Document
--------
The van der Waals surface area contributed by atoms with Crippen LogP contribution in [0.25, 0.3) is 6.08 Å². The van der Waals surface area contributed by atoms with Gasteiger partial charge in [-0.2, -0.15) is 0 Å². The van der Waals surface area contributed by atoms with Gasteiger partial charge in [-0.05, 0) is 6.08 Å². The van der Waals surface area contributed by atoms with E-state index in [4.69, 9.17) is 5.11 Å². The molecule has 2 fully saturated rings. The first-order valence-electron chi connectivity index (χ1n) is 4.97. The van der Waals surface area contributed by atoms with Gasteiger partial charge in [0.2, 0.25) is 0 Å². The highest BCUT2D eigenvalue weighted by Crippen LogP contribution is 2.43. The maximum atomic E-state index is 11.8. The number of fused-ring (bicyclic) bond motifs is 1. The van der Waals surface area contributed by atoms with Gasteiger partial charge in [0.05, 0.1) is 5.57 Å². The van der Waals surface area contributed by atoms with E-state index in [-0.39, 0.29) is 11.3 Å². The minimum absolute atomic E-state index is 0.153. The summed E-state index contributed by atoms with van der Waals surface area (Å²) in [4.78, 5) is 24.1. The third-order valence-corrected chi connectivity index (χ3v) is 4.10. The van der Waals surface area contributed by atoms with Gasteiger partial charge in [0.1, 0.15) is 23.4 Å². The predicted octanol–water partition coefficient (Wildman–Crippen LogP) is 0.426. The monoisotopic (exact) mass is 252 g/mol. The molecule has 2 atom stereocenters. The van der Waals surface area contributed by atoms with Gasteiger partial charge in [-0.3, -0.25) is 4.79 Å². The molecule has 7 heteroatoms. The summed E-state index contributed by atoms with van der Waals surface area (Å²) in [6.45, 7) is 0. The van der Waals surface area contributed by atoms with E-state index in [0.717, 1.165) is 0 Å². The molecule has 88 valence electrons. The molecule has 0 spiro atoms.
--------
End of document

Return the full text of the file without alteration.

The van der Waals surface area contributed by atoms with Crippen LogP contribution in [0.25, 0.3) is 6.08 Å². The van der Waals surface area contributed by atoms with Gasteiger partial charge in [-0.2, -0.15) is 0 Å². The van der Waals surface area contributed by atoms with Gasteiger partial charge in [-0.05, 0) is 6.08 Å². The van der Waals surface area contributed by atoms with E-state index in [4.69, 9.17) is 5.11 Å². The molecule has 2 fully saturated rings. The first-order valence-electron chi connectivity index (χ1n) is 4.97. The van der Waals surface area contributed by atoms with Gasteiger partial charge in [0.2, 0.25) is 0 Å². The highest BCUT2D eigenvalue weighted by Crippen LogP contribution is 2.43. The maximum atomic E-state index is 11.8. The number of fused-ring (bicyclic) bond motifs is 1. The van der Waals surface area contributed by atoms with Gasteiger partial charge in [0.05, 0.1) is 5.57 Å². The van der Waals surface area contributed by atoms with E-state index in [-0.39, 0.29) is 11.3 Å². The minimum absolute atomic E-state index is 0.153. The summed E-state index contributed by atoms with van der Waals surface area (Å²) in [4.78, 5) is 24.1. The third-order valence-corrected chi connectivity index (χ3v) is 4.10. The van der Waals surface area contributed by atoms with Gasteiger partial charge in [0.1, 0.15) is 23.4 Å². The predicted octanol–water partition coefficient (Wildman–Crippen LogP) is 0.426. The monoisotopic (exact) mass is 252 g/mol. The molecule has 2 atom stereocenters. The van der Waals surface area contributed by atoms with Gasteiger partial charge in [-0.3, -0.25) is 4.79 Å². The molecule has 7 heteroatoms. The summed E-state index contributed by atoms with van der Waals surface area (Å²) in [6.45, 7) is 0. The van der Waals surface area contributed by atoms with E-state index in [0.717, 1.165) is 0 Å². The molecule has 88 valence electrons. The molecule has 0 spiro atoms.